In the paper [15], stability properties of chemical reactions of arbitrary orders have been considered. In each chemical experiment, the formation of a chemical equilibrium can be studied by optimizing the reaction rate. Under infinitesimal simultaneous variations of the concentrations of reacting species, the binary component equilibrium is achieved when either one of the orders or concentrations of reactants vanishes. The chemical concentration capacities of the components are calculated to describe the local stability of the equilibrium. The correlation between the components is obtained as the mixed second-order derivative of the rate with respect to concentrations. The global stability analysis is performed by introducing a symmetric matrix with its diagonal components as the chemical capacities and off-diagonal components as the local correlation. It turns out that the local chemical stability requires the orders of the reactants to be either negative or larger than unity. The corresponding global stability requires the positivity of a cubic factor over the orders of the reactants. This illustrates how a chemical reaction takes place by attaining its activation state and asymptotically approaches the equilibrium when two components are mixed with arbitrary orders. Qualitative discussions are provided to support our analysis towards the formation of an optimized equilibrium. Finally, along with future directions, verification of the model is discussed towards the formation of carbon-based reactions, formation of organic/inorganic chemical equilibria, and catalytic oxidation of CO−H2 mixtures in presence of Pt.

3. Effect of High-Temperature Annealing on Graphene with Nickel Contacts

Graphene has shown great potential for ultra-high frequency electronics. However, using graphene in electronic devices creates a requirement for electrodes with low contact resistance. Thermal annealing is sometimes used to improve the performance of contact electrodes. However, high-temperature annealing may introduce additional doping or defects to graphene. Moreover, an extensive increase in temperature may damage electrodes by destroying the metal–graphene contact. In the work [16], the effects of high-temperature annealing on graphene and nickel–graphene contacts were studied. Annealing was done in the temperature range of 200–800 °C, and the effect of the annealing temperature was observed by two and four-point probe resistance measurements and by Raman spectroscopy. It is observed that the annealing of a graphene sample above 300 °C increased the level of doping, but did not always improve electrical contacts. Above 600 °C, the nickel–graphene contact started to degrade, while graphene survived even higher process temperatures.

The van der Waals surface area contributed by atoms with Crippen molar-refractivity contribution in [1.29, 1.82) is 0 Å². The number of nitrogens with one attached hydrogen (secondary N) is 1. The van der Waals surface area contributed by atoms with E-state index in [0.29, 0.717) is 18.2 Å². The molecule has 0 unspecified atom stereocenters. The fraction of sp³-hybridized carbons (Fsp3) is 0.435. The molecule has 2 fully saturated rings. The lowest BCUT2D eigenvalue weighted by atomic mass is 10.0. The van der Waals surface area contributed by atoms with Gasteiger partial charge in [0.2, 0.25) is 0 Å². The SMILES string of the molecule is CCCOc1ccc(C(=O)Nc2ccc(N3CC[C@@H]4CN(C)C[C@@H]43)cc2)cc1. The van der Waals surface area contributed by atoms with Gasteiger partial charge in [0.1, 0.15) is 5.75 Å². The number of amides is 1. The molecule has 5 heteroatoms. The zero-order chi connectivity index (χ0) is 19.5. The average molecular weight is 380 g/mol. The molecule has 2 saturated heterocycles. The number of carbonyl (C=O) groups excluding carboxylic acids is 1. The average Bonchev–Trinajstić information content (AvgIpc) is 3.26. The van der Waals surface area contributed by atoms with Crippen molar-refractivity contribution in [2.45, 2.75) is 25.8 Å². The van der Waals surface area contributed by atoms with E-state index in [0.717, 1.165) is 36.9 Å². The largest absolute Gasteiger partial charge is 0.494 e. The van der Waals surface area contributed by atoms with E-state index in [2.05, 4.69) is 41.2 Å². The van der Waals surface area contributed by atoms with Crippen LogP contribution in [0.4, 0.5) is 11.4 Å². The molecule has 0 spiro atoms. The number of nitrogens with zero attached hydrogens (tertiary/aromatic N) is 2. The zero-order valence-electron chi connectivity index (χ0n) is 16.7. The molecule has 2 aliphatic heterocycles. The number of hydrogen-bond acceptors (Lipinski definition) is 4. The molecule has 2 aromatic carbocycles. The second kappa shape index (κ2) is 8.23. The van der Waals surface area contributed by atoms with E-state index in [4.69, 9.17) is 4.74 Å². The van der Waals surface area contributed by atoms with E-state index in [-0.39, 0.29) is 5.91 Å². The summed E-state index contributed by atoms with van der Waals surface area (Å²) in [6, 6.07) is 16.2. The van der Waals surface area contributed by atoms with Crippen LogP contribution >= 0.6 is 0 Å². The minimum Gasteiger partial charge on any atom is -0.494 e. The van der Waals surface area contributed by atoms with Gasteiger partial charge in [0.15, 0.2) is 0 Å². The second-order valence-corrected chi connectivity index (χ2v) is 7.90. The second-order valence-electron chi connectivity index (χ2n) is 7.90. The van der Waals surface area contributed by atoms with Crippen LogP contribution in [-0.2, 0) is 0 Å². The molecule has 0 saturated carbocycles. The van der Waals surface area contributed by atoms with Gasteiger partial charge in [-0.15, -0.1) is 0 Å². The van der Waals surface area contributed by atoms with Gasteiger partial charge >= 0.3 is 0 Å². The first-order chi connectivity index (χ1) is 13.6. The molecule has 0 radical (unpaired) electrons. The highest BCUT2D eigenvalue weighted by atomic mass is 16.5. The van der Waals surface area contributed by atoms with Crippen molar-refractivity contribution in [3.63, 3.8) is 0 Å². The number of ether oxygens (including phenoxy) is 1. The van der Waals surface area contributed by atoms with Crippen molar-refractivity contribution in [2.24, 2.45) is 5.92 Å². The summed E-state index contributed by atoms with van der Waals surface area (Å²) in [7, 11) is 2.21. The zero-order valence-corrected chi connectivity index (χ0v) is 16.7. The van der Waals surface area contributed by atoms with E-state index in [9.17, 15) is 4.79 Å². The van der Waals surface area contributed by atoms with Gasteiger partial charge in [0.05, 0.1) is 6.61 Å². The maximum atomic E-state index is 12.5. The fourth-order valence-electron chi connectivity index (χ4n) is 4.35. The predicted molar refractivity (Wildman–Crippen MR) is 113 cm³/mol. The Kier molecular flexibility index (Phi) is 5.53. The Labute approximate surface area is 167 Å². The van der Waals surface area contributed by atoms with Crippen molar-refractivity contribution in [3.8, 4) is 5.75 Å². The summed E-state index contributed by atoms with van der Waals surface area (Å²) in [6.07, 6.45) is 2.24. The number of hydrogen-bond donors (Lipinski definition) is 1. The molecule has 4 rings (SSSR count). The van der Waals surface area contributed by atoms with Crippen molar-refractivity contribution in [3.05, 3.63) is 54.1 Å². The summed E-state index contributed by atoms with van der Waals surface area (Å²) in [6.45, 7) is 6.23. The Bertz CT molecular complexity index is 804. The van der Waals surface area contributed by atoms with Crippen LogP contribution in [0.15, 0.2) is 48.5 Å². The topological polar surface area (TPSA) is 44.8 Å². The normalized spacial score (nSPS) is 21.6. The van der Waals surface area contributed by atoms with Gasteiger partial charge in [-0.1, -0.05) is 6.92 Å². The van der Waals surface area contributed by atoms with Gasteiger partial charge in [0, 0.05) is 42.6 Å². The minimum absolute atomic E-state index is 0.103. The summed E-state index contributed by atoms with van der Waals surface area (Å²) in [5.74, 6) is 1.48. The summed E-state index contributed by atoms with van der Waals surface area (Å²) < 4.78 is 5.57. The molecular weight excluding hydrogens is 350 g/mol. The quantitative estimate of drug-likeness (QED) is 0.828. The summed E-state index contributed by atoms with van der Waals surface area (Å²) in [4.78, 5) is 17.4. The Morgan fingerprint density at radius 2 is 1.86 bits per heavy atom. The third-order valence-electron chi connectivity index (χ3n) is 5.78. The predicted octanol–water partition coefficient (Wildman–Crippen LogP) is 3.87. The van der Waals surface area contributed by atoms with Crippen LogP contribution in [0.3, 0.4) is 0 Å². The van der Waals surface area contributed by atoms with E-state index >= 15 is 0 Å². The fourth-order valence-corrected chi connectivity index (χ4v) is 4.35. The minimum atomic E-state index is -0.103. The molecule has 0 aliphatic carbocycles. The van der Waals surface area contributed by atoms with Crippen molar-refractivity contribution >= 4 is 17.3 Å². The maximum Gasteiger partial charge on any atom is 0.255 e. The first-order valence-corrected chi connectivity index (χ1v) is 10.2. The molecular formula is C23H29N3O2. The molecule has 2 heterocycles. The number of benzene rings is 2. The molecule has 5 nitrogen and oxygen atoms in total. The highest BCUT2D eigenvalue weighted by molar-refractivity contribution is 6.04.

4. Temperature Effects on the HOPG Intercalation Process

Graphite intercalation via chemical strategies is a common procedure to delaminate stratified crystals and obtain a suspension of graphene flakes. The intercalation mechanism at the molecular level is still under investigation in view of enhancing graphene production and reducing damage to the original pristine crystal. The latter can undergo surface detriment due to both blister evolution and carbon dissolution. The role of the electrolyte temperature in this process has never been investigated. In work [17], by using an in situ atomic force microscopy (AFM) apparatus, the surface morphology changes after the application of fast cyclic-voltammetries at 343 K have been explored, in view of de-coupling the crystal swelling phenomenon from the other electrochemical processes. It was found that blisters do not evolve because of the increasing temperature, while the quality of the graphite surface becomes significantly worse, due to the formation of some adsorbates on possible defect sites of the electrode surface. These results suggest that the chemical baths used in graphite delamination must be carefully monitored in temperature for avoiding undesired electrode detriment.

5. Model of Nano-Metal Electroplating Process in Trapezoid Profile Groove

The principle of the electrodeposition method is to immerse the coated products in a water electrolyte solution, the main components of which are salts or other soluble compounds—metal coatings. The process of electrodeposition of metals is important in micro- and nano-electronics, as it is used in the production of multilayer printed circuit boards (MPC). MPCs consist of many layers, most of which are complex electrical circuits. The simplicity, availability, and technological capabilities of the electrodeposition process make it possible to use it for local electrochemical deposition, especially with an unchanged decrease in topological dimensions. Electrodeposition is a complex process occurring at the interface of type 1 and 2 conductors, and depends on various factors such as temperature, mixing rate, and electrolyte composition, as well as ion solvation processes, adsorption at the phase boundary, the state of the double electric layer, the phenomena of electrode polarization, diffusion, and convection flows near the deposition surface. However, the process of local metallization is affected by a complex surface relief.